Cleavage of Fibrinogen by Proteinases Elicits Allergic Responses Through Toll-Like Receptor 4

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Science  16 Aug 2013:
Vol. 341, Issue 6147, pp. 792-796
DOI: 10.1126/science.1240342

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Allergy Induction

Proteinases found in fungi and other allergens elicit allergic inflammation, but how they do so is far from clear. It is also unclear how pattern recognition receptors, which detect invading microbes, drive allergic inflammation. Millien et al. (p. 792) shed light on this puzzle by showing that, in mice, induction of allergic inflammation requires proteinase-dependent cleavage of the clotting factor fibrinogen, leading to generation of a ligand that activates the pattern-recognition receptor, Toll-like receptor 4 (TLR4). Cleaved fibrinogen signals through TLR4 to activate the innate immune system and recruit cells to the airway, which drives both allergic responses and antifungal immunity.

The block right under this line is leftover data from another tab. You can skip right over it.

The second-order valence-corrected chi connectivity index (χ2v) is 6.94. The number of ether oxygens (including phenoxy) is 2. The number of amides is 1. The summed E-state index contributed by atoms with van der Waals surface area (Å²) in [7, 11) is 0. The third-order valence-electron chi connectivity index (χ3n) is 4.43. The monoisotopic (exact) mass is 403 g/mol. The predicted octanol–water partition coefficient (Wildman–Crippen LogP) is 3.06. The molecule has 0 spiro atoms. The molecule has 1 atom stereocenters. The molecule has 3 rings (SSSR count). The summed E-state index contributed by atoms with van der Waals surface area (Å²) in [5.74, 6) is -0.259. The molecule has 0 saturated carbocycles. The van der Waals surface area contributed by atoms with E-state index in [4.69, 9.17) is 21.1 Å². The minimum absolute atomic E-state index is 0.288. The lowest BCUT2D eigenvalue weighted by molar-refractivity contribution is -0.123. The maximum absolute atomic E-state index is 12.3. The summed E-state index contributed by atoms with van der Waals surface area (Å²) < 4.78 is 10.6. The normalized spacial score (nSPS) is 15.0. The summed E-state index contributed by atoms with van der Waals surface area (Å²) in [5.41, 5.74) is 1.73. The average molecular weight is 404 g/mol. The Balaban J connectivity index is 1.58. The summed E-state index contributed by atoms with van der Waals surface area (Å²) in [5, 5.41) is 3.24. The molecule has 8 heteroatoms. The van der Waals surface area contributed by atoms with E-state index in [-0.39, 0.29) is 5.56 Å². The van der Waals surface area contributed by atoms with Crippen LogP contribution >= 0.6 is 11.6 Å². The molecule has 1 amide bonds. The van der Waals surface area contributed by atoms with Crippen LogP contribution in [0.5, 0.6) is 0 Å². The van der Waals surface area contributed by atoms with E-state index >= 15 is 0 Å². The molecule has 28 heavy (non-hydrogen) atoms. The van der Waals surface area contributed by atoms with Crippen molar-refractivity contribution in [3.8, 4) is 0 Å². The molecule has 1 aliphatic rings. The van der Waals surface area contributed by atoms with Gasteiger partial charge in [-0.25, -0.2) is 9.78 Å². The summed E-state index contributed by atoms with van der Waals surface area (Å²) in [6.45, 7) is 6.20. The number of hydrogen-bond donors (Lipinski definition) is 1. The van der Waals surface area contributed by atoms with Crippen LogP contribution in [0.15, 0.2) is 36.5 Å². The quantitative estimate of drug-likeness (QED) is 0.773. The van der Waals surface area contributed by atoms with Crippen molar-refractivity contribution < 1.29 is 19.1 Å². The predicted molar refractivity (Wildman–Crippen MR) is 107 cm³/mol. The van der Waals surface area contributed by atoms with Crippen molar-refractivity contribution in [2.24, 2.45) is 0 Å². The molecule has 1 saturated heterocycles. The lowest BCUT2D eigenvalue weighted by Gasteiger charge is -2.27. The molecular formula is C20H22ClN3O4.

Proteinases and the innate immune receptor Toll-like receptor 4 (TLR4) are essential for expression of allergic inflammation and diseases such as asthma. A mechanism that links these inflammatory mediators is essential for explaining the fundamental basis of allergic disease but has been elusive. Here, we demonstrate that TLR4 is activated by airway proteinase activity to initiate both allergic airway disease and antifungal immunity. These outcomes were induced by proteinase cleavage of the clotting protein fibrinogen, yielding fibrinogen cleavage products that acted as TLR4 ligands on airway epithelial cells and macrophages. Thus, allergic airway inflammation represents an antifungal defensive strategy that is driven by fibrinogen cleavage and TLR4 activation. These findings clarify the molecular basis of allergic disease and suggest new therapeutic strategies.

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